I have decided that this summer I’m saying NO.
I have three kids, a houseful of things that need to be done (don’t we all?), plenty of supplies from all the hobbies I’ve meant to learn, and crafts I was supposed to do with the kids. I’m creative, even if the execution doesn’t always look like my imagination dreamed it would. But I’m also a procrastinator, and the two do not mix well together.
Until last year my garage could have had its own episode of Hoarders; we won’t go there. Add in an obsession with my phone’s ability to do everything from letting me watch news reports, check-in with family and friends, take pictures of my kids, read my latest book selection, online shop, watch TV, look up random facts, even write blog posts, and I have a major problem.
After nearly three solid months of COVID running through my Facebook newsfeed, the senseless death of George Floyd and the country’s turmoil in the aftermath was more than my anxiety overdrive could take.
In the first weeks of quarantine, my phone was my constant companion. My battery would be run down by noon daily from messaging friends (to see how things were in their area, among other things) and checking the news, both local and national. I made a conscious effort to pull back and while I was still on social media too much, at least my phone wasn’t dead long before the end of the day.
Tuesday morning, the weekend after the justice for George Floyd marches, I started my day by checking Facebook. By the time I had made a couple of swipes to scroll through my newsfeed, I realized I was done. I was angry, I wanted to cry, and once my mind latches onto something I have a hard time not constantly thinking of it. I needed a break and I knew where that had to come from.
Facebook…it had to go. At least from my phone.
I’m less likely to take the time to turn on the computer and go there so it’s not a complete hiatus. I’m just cutting out the easiest way for me to get there. My need to back away from social media wasn’t just about the state that this country is in, but also realizing my obsession was keeping me from being what I should be. A mom who is present.
My priorities were screwed up. I’ve known it for a while, but this was the straw that broke this Mama’s heart. I need to be a better mom, and I want to be more productive. Social media was hindering, not fulfilling that desire.
I posted that I needed to take a step back and that if anyone needed me to text because I was deleting Facebook and Messenger apps from my phone. Quickly I made the little icon shortcuts shake and pushed the “X” that deleted them from my phone’s home screen. At the moment, I’m unsure how long I’ll leave the apps deleted; probably until I’ve retrained my fingers from trying to open the app out of habit to get my fix. The app for my son Charlie’s duckie timer to ease transitions has been opened accidentally quite a bit since it slid into Facebook’s empty space.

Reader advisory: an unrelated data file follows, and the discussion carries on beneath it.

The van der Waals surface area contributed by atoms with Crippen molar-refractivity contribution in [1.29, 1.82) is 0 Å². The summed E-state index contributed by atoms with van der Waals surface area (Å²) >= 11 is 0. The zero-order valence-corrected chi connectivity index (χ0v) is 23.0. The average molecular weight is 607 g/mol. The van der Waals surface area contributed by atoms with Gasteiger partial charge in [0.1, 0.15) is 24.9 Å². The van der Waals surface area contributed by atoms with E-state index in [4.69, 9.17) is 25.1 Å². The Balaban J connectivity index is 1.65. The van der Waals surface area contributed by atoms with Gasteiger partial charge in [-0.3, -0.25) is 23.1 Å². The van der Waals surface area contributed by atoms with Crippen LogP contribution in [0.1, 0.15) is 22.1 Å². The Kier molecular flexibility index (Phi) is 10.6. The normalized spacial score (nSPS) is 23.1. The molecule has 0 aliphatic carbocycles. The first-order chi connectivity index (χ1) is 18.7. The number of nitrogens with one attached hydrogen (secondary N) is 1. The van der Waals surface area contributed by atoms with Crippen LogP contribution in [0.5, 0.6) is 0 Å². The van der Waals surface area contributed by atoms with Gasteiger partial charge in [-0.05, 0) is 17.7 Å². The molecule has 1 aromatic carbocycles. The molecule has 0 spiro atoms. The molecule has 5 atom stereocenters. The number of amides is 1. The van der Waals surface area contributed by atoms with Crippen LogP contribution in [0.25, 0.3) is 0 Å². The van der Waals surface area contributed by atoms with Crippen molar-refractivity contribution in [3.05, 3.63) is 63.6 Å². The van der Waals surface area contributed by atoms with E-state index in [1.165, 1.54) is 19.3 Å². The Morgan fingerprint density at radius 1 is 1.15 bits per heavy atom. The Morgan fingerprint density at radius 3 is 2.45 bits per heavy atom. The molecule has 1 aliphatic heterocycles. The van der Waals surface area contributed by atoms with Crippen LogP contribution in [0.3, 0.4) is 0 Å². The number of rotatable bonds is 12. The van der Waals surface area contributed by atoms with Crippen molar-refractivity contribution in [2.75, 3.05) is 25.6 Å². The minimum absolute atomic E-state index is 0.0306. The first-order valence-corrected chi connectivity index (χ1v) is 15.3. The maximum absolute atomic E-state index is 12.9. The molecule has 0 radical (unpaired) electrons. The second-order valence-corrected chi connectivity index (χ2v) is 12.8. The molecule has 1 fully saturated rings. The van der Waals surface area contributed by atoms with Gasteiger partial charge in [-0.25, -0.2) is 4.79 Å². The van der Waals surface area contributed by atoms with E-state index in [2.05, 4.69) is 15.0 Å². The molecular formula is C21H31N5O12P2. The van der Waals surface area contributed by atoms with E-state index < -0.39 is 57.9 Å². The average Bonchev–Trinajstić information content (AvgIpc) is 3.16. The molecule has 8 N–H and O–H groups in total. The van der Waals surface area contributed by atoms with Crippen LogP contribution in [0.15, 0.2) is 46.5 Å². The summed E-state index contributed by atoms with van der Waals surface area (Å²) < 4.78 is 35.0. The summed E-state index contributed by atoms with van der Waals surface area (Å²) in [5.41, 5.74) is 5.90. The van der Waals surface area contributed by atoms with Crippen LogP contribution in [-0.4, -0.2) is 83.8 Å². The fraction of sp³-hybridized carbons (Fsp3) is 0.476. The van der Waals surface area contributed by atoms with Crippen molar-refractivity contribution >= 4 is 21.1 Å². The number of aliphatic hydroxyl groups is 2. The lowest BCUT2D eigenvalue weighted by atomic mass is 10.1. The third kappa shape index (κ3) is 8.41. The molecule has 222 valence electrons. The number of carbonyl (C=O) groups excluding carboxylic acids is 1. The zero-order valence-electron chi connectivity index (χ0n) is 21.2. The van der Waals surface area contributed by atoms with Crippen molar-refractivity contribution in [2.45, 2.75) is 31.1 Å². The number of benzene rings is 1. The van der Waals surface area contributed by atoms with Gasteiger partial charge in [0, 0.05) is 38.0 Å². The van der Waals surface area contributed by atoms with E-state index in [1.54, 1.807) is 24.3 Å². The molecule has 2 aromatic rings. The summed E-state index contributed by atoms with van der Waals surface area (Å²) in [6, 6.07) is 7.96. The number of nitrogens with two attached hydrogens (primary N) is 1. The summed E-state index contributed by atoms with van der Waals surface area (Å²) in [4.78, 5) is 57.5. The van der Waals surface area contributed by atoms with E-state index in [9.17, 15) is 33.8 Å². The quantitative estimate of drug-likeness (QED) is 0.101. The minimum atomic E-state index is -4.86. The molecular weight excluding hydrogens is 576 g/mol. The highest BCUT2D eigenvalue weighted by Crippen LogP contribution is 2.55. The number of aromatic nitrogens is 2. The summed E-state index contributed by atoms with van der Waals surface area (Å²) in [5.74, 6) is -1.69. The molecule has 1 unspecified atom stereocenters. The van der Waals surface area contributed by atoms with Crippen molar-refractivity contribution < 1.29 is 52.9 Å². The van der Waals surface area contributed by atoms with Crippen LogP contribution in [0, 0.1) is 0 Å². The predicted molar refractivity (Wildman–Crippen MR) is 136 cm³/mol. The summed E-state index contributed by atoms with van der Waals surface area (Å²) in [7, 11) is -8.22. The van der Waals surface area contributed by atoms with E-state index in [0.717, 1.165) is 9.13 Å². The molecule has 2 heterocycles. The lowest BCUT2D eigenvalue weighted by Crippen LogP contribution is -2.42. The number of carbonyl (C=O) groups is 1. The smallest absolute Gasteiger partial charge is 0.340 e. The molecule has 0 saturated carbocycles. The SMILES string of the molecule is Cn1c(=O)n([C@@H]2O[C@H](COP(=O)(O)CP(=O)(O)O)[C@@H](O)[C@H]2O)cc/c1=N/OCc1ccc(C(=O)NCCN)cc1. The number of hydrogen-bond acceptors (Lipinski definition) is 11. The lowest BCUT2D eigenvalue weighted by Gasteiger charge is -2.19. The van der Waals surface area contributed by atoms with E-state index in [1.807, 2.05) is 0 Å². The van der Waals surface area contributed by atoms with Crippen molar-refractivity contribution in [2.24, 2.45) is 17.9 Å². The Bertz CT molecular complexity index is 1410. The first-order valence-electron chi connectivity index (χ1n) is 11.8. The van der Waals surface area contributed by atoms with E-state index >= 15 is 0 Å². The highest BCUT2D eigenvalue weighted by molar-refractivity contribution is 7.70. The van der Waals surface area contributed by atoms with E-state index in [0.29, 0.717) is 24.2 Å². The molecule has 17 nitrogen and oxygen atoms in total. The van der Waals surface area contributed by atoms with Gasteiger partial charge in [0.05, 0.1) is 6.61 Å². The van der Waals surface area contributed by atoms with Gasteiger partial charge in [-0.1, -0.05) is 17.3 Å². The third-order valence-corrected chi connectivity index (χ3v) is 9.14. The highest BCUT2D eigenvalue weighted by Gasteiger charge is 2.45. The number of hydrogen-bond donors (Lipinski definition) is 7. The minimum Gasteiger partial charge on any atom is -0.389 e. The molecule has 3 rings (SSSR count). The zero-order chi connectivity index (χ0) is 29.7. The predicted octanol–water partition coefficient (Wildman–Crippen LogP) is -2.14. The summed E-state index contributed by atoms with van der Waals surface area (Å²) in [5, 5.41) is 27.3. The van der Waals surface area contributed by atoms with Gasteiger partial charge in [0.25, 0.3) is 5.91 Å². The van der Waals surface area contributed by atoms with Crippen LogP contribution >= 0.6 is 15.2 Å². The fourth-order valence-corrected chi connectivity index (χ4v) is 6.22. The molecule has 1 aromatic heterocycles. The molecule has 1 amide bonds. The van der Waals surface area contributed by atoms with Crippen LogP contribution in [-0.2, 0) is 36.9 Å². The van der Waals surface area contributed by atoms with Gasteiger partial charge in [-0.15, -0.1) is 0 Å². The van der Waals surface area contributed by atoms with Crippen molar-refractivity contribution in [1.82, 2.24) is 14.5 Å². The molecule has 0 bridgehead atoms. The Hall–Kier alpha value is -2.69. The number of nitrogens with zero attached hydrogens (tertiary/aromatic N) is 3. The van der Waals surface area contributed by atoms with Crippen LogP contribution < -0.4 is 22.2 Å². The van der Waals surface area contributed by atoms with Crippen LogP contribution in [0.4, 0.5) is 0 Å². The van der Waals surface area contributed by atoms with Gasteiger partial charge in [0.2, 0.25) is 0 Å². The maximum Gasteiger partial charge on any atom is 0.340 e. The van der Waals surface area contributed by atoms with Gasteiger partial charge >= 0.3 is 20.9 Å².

So, what am I saying no to?
- I’m saying NO to social media being a constant daily necessity.
- I’m saying NO to letting distractions rob me of my mommyhood.
- I’m saying NO to letting moments pass me by.
- I’m saying NO to habits that keep my boys from having the full experiences of childhood.
- I’m saying NO to putting things off.
- I’m saying NO to comparing my life to a perfect snapshot of someone else’s family.
So how do you fill your time after you’ve said “No” to Facebook? You watch Hulu of course!
Just kidding… well kind of. I finished reading my book. I organized the table in the garage to hold those unused hobby supplies and (gasp!) I started my first cup design. I took thirty minutes out of my day to take family pictures for my best friend, whose husband is about to deploy. I don’t think my photography skills are too horrible and even in the heat with kids and a hubby who were not enthusiastic, I managed to get in a few decent shots. I successfully survived my day without Facebook, just barely.
Day 2 was easier. I was motivated to keep busy so I didn’t give in and reinstall the apps on my phone. After breakfast, I threw the kids out the back door to play for a couple of hours. While I cringed at the sticky outcome I foresaw in my mind and the possible ants on the back patio, I sent them outside with freezer pops. I have a bad habit of holding my kids back from things because of the mess it could make and I need to stop. While they ran in and out the back door, I started a load of dishes and a load of clothes, started writing my monthly article WAY before the deadline, and even made brownies that I doctored up with handfuls of brown sugar, chocolate chips, and peanut butter chips.
I can’t say I’m particularly fond of not having that app on my phone, but it’s outweighed by the fact that I’m not proud of how dependent I have become on it to spend my time. I have 1,440 minutes of credit to spend each day, and I was sinking too many of those into something that I’m not getting a worthwhile return on.